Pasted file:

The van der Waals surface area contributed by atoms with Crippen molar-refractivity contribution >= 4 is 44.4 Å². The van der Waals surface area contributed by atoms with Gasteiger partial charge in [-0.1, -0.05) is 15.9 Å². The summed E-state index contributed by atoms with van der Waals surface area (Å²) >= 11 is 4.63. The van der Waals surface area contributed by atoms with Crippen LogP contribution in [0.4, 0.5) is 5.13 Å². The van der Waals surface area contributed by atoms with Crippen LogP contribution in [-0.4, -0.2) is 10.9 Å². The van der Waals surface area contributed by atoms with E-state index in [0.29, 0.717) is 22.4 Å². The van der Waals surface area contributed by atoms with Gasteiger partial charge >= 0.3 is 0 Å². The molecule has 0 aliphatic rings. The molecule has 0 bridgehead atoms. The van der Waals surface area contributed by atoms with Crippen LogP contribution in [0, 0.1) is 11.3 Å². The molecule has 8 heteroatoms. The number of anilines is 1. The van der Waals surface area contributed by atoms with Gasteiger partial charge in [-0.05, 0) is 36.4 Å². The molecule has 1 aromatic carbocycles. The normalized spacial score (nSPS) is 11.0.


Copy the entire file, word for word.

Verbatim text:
The van der Waals surface area contributed by atoms with Crippen molar-refractivity contribution >= 4 is 44.4 Å². The van der Waals surface area contributed by atoms with Gasteiger partial charge in [-0.1, -0.05) is 15.9 Å². The summed E-state index contributed by atoms with van der Waals surface area (Å²) >= 11 is 4.63. The van der Waals surface area contributed by atoms with Crippen LogP contribution in [0.4, 0.5) is 5.13 Å². The van der Waals surface area contributed by atoms with Crippen LogP contribution in [-0.4, -0.2) is 10.9 Å². The van der Waals surface area contributed by atoms with E-state index in [0.29, 0.717) is 22.4 Å². The van der Waals surface area contributed by atoms with Gasteiger partial charge >= 0.3 is 0 Å². The molecule has 0 aliphatic rings. The molecule has 0 bridgehead atoms. The van der Waals surface area contributed by atoms with Crippen LogP contribution in [0, 0.1) is 11.3 Å². The molecule has 8 heteroatoms. The number of anilines is 1. The van der Waals surface area contributed by atoms with Gasteiger partial charge in [-0.05, 0) is 36.4 Å². The molecule has 1 aromatic carbocycles. The normalized spacial score (nSPS) is 11.0.